U.S. fighter jets intercept Russian aircraft west of Alaska

Two Russian Tu-95 long-range bombers accompanied by Su-35 fighter jets were intercepted by two U.S. F-22 fighter jets in international airspace west of Alaska on Sept. 11, 2018. (U.S. Air Force)
The North American Aerospace Defence Command (NORAD) had to scramble two U.S. fighter jets to intercept two Russian strategic bombers in international airspace west of Alaska, NORAD officials said Wednesday.

Two NORAD F-22 “Raptor” fighter jets positively identified and intercepted two Russian Tu-95 “Bear” bombers at approximately 10 p.m. EDT Tuesday, Sept. 11, 2018, NORAD officials said.

The Russian bombers were accompanied by two Russian Su-35 “Flanker” fighter jets.

The Russian aircraft were intercepted after they entered the Alaskan Air Defense Identification Zone (ADIZ), which extends nearly 200 nautical miles (370 km) beyond the 12-mile (22 km) U.S. sovereign airspace said NORAD spokesman Maj. Andrew Hennessy.

An air identification zone is airspace over land or water where the identification, location and control of aircraft is performed in the interest of national security.

‘Professional and safe’ interaction

The Russian aircraft remained in international airspace and at no time did the aircraft enter U.S. or Canadian sovereign airspace, he said.

“All of the interaction between Russian and NORAD aircraft was professional and safe,” Hennessy said.

The Russian Ministry of Defence said in a press release that the flight of the two Tu-95MS strategic missile carriers of the long-range aviation of the Russian Air Force “completed scheduled flights over the neutral waters of the Barents, Chukchi, East Siberian seas and the Arctic Ocean during the Vostok 2018 maneuvers.”

The crews of the Tu-95MS aircraft also successfully practiced the air-to-air refuelling, the press release said.

A Russian Il-76 air tanker (top) demonstrates refuelling a Tu-95 bomber as they fly above Red Square during a Victory Day military parade in Moscow May 9, 2008. (Alexander Zemlianichenko/REUTERS/Pool)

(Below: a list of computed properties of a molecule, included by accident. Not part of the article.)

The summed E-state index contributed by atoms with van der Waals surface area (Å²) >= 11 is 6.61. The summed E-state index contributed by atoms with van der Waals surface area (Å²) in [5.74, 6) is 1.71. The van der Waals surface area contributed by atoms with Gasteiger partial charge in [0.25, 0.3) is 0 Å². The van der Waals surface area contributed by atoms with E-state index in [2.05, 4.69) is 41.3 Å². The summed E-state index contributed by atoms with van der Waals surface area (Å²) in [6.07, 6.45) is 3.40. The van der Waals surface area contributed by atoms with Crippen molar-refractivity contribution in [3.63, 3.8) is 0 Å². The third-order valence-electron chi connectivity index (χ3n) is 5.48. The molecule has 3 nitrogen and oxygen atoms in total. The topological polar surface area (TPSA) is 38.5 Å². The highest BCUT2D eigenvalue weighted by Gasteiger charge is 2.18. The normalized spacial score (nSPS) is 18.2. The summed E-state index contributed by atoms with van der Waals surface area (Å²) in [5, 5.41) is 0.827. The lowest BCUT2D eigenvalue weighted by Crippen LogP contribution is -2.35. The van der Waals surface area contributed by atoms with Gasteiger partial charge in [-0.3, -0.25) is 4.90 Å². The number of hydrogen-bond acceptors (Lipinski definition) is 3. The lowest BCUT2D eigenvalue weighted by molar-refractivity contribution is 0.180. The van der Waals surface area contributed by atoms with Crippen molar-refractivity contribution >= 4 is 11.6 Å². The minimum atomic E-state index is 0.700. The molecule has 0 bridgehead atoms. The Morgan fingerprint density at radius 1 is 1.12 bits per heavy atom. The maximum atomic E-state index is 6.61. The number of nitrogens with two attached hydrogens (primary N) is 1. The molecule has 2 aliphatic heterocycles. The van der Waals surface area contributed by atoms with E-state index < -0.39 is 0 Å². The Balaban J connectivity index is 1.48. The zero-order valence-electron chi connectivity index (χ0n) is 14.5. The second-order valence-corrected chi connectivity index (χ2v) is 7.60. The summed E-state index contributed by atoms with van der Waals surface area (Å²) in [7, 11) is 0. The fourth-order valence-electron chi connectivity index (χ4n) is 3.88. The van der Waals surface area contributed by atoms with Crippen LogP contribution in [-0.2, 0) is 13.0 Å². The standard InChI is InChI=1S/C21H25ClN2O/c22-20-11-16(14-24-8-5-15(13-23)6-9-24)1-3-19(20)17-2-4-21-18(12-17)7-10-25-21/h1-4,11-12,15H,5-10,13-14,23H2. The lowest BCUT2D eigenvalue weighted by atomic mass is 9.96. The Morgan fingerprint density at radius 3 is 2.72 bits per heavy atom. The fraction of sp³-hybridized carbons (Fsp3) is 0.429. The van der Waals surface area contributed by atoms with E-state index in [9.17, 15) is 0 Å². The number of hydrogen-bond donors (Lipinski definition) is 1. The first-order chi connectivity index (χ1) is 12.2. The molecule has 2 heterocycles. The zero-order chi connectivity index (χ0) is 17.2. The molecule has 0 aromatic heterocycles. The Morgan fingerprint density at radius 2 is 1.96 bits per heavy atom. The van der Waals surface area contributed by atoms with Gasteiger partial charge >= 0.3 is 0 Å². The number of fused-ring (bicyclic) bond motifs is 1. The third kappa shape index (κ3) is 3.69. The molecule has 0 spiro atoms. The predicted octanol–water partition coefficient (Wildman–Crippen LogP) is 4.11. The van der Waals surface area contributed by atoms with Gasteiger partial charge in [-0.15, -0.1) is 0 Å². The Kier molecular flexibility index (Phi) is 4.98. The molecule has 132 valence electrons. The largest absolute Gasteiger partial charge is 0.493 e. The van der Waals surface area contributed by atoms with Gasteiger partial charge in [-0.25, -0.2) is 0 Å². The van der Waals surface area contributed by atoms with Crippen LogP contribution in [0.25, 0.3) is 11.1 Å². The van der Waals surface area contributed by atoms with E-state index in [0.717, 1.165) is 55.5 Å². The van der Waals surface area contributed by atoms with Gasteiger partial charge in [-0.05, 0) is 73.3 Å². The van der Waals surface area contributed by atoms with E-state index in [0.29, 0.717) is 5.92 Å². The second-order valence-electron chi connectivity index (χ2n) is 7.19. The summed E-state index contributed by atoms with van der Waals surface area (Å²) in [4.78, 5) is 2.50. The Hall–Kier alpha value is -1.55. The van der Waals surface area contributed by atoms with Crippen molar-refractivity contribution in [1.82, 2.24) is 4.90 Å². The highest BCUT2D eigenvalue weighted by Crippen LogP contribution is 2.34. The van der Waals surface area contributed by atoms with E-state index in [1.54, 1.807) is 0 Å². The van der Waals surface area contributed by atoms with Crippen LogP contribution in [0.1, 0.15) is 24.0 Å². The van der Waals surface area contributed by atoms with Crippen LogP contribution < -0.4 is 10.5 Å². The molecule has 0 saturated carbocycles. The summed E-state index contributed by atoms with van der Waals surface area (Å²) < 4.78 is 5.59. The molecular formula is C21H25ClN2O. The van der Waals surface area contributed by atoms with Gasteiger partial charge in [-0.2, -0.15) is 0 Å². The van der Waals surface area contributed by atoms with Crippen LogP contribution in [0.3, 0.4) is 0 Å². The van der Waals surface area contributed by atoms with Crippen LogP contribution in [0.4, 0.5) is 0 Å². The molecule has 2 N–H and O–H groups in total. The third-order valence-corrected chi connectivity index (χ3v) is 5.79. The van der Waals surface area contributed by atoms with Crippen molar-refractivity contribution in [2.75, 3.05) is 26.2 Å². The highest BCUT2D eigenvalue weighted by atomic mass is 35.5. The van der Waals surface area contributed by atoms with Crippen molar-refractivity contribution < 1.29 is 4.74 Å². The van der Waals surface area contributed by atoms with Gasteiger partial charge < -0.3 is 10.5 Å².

It’s the second time this month that Russian aircraft have been intercepted in the Air Defence Identification Zone, according to NORAD.

On Sept. 1, two F-22 fighters intercepted Russian bombers flying in the ADIZ south of the Aleutian Islands, NORAD officials said.

Two Russian TU-95 bombers and a TU-142 maritime aircraft were also intercepted by two NORAD F-22s near the western coast of Alaska in international airspace on May 11.

Related stories from around the North:

Canada: Canada extends air defence monitoring zone to entire Canadian Arctic, Radio Canada International

Finland: Finland, Sweden and US building three-way defence ties, Yle News

Norway: Adding U.S. Marines in Norway creates instability, says Russia, The Independent Barents Observer

Russia: Russia flexes its military muscles with Arctic component of Vostok 2018 war games, Radio Canada International

Sweden: Sweden to buy U.S.-made Patriot air defence systems, Radio Sweden

United States: Top U.S. military officials visit Alaska bases, Alaska Public Media

Levon Sevunts, Radio Canada International

Born and raised in Armenia, Levon started his journalistic career in 1990, covering wars and civil strife in the Caucasus and Central Asia. In 1992, after the government in Armenia shut down the TV program he was working for, Levon immigrated to Canada. He learned English and eventually went back to journalism, working first in print and then in broadcasting. Levon’s journalistic assignments have taken him from the High Arctic to Sahara and the killing fields of Darfur, from the streets of Montreal to the snow-capped mountaintops of Hindu Kush in Afghanistan. He says, “But best of all, I’ve been privileged to tell the stories of hundreds of people who’ve generously opened up their homes, refugee tents and their hearts to me.”

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